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Patients denied care at coronavirus-hit Eunpyeong St. Mary’s Hospital
  • By Jeong Sae-im
  • Published 2020.03.03 16:19
  • Updated 2020.03.04 14:48
  • comments 0

A cancer patient, who used to receive chemotherapy at the Catholic University of Korea's Eunpyeong St. Mary's Hospital, is worried sick now. The patient says he could miss treatment after the hospital was temporarily closed due to multiple outbreaks of the new coronavirus at the hospital.

He thought about moving to other hospitals, but they refused to accept him out of fear that he might have contracted the virus from Eunpyeong St. Mary’s Hospital. The patient said he is anxious all the time, worrying that his cancer might spread.

The Catholic University of Korea‘s Eunpyeong St. Mary‘s Hospital has been shut down since Feb. 21 after identifying the first confirmed case of the new coronavirus.

The shutdown of the hospital forced a female patient with kidney disease to get an over-the-phone prescription. The patients said she might have to change therapies because her symptoms worsened lately. However, the over-the-phone consultation with the doctor made it difficult to get an accurate diagnosis. She tried to make a reservation at another hospital, but the hospital refused to accept her.

With the prolonged shutdown of Eunpyeong St. Mary’s Hospital, existing patients are raising concerns that they might fail to get timely treatment. As the hospital put off all the outpatient care services and operations, existing patients had no choice but to search for other hospitals. However, their records of visiting Eunpyeong St. Mary’s Hospital keep them from getting fast access to treatment.

Although concerns of COVID-19 infection have abated, the hospital has to maintain the suspension of service until this week, under the guidelines set during the 2015 MERS (Middle East Respiratory Syndrome) outbreak.

On Feb. 21, Eunpyeong St. Mary’s Hospital closed the entire outpatient service, including the emergency room, as the first confirmed COVID-19 case occurred at the hospital. The hospital conducted a full-scale sanitization, isolated people who contacted the patient, and tested all the inpatients and employees for the new coronavirus. Patients who did not contact the confirmed patient and who tested negative were discharged and placed patients who contacted the confirmed patient in single rooms.

To prevent hospital transmissions, the hospital went as far as to test 2,725 people -- 212 doctors, 1,069 nurses, 455 administrative and medical support employees, 483 inpatients, 79 guardians and caregivers, and 427 contract workers.

There was almost no hospital transmission within the hospital, except for one inpatient and one caregiver who contacted the first confirmed patient.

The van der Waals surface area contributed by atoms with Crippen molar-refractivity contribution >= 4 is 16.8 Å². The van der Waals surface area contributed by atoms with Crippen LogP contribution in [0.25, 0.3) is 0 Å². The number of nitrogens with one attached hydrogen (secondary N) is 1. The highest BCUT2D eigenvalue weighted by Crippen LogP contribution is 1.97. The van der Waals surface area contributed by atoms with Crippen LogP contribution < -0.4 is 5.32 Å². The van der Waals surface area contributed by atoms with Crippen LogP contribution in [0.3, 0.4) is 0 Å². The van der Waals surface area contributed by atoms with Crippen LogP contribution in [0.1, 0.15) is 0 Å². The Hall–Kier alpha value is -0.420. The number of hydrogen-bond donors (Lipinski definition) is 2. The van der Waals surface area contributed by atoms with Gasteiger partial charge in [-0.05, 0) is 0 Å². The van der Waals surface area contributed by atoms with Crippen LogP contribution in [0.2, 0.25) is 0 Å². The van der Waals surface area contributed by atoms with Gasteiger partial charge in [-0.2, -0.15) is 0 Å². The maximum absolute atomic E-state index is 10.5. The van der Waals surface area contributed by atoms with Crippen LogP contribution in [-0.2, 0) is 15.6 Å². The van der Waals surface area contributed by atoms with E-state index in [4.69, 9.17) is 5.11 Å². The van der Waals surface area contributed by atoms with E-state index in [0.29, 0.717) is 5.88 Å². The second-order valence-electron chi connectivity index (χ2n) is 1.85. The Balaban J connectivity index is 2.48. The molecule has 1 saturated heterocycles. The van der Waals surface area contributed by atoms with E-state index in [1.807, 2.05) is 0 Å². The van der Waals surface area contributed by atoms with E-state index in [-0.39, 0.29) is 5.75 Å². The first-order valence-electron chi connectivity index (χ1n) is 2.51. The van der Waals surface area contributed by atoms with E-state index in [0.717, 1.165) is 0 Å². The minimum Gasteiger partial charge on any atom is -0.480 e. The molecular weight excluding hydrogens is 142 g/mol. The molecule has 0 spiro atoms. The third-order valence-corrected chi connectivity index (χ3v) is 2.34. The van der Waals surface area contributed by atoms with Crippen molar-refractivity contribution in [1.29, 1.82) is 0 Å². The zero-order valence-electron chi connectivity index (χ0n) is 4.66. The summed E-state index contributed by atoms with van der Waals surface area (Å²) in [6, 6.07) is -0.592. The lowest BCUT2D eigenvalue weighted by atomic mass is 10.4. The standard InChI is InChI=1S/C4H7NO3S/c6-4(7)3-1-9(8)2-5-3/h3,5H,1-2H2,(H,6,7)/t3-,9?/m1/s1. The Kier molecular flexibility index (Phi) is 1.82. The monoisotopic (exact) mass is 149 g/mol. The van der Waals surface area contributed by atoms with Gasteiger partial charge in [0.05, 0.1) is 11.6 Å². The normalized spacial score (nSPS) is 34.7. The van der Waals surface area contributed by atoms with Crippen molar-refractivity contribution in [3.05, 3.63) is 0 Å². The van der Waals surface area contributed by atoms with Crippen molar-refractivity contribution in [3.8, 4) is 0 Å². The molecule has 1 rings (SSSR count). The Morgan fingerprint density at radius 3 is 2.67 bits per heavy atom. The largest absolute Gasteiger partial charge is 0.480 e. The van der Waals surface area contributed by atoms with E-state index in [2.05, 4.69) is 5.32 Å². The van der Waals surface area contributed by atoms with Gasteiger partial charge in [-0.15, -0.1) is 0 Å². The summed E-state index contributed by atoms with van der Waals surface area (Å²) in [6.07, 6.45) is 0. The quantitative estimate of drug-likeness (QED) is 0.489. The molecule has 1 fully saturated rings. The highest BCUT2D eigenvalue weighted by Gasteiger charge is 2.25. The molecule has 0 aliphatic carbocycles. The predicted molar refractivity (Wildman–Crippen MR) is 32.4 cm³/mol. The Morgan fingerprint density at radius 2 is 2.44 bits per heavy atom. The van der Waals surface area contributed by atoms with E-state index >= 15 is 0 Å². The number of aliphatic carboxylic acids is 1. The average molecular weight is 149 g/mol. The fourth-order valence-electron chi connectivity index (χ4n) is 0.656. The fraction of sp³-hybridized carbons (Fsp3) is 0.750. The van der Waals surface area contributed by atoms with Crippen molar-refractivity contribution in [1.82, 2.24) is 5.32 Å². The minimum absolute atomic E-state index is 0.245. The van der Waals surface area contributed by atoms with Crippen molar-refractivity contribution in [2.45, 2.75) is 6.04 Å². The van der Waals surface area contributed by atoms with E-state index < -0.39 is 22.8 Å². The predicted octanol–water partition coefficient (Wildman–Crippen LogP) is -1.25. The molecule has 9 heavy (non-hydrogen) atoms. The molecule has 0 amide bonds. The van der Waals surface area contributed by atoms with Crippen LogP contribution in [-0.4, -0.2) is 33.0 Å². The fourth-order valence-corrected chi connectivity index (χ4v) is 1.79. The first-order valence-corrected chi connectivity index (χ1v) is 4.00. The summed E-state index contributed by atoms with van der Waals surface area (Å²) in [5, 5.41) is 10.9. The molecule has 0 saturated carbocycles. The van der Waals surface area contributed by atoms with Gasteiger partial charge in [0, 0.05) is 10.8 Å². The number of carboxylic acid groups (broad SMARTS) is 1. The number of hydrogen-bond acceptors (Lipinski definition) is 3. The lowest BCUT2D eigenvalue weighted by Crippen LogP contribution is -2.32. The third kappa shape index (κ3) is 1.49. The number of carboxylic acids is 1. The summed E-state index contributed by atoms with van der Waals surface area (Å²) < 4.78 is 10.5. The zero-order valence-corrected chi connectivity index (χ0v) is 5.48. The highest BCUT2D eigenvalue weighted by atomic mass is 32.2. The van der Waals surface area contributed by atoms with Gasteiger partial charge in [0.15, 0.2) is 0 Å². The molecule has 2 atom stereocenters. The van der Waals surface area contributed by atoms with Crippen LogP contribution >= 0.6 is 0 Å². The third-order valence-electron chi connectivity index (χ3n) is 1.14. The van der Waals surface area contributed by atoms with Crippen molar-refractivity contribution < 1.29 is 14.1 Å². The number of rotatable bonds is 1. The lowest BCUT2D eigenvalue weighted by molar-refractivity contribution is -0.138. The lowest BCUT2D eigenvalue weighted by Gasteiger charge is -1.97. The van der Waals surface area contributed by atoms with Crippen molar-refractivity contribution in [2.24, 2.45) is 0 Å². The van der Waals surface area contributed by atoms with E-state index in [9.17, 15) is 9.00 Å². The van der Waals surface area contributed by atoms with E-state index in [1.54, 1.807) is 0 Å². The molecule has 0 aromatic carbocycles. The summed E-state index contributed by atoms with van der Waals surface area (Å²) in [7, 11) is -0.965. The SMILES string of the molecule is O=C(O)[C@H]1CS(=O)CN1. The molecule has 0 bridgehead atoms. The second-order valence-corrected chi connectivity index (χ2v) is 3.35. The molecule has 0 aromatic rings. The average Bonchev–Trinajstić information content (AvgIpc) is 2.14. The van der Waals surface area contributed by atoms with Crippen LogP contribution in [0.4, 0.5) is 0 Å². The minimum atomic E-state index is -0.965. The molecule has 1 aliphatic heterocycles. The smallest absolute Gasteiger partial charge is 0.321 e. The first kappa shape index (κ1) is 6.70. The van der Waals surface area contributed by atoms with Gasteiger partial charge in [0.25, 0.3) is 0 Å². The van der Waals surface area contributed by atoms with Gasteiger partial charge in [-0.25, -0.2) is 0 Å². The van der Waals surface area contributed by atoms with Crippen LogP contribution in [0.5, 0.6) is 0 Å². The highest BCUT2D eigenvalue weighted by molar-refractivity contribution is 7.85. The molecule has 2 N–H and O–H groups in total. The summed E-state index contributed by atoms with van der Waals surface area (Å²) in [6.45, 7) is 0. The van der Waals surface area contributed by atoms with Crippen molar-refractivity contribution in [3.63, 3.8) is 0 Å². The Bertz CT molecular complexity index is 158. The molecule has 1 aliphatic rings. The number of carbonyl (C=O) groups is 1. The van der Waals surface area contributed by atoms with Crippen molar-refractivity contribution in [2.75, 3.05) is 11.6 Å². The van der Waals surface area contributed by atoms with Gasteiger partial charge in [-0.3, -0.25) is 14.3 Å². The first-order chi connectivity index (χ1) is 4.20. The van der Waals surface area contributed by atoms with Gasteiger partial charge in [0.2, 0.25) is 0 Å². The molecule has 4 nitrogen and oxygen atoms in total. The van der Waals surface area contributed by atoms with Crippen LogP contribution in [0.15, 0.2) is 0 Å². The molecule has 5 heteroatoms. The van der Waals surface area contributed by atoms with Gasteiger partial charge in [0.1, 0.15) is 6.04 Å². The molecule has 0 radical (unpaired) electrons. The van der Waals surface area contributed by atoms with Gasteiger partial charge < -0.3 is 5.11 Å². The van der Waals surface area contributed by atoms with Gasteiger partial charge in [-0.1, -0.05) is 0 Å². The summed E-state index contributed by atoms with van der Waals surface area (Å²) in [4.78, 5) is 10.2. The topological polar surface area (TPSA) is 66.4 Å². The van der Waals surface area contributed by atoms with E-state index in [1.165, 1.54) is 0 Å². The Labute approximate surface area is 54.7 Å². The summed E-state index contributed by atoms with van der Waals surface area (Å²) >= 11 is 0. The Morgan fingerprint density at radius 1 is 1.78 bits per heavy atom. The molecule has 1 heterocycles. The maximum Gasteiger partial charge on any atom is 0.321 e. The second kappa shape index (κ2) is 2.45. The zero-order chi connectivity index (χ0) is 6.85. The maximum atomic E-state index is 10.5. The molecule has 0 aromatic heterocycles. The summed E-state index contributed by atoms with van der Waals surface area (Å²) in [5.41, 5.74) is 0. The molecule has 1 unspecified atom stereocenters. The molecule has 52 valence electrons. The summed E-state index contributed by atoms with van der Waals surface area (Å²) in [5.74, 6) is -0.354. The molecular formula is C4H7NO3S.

“All of the employees commute by their personal cars and do not use public transportation to prevent a spread within the hospital. Those who cannot use a car are not allowed to come to work,” a professor working at the hospital told Korea Biomedical Review. “As guardians cannot stay at wards, medical staff provide care for inpatients 24 hours a day in shifts. We’re doing all we can to prevent any further infection.”

Although the hospital was ready to resume the service, the government did not lift the shutdown order yet, he noted.

The health authorities ordered the hospital to maintain the suspension of the hospital service for 14 days, as set during the MERS outbreak in 2015. Under such rules, the hospital cannot re-open until this week.

The professor raised concerns that existing patients could suffer damage due to the prolonged hospital shutdown. All outpatient care has been suspended, except for kidney dialysis. Patients who have undergone surgery just before the outbreak of the COVID-19 confirmed case can receive wound treatment only if they test negative for the virus.

Experts said just because the hospital was following old guidelines set during the MERS outbreak does not mean that existing patients should be left out of treatment.

“There is no reason that Eunpyeong St. Mary’s Hospital should continue the shutdown. The hospital should resume patient care as soon as possible,” said Ki Mo-ran, a professor at the National Cancer Center. “It is a problem that patient care keeps left out.”

Hospitals used to shut down every time they have a new confirmed COVID-19 case, but this should be changed, too, she noted.

The authorities should ease the criteria of the scope of the contact, isolate only those who fit the criteria, and let the hospital continue providing patient care, Ki added.


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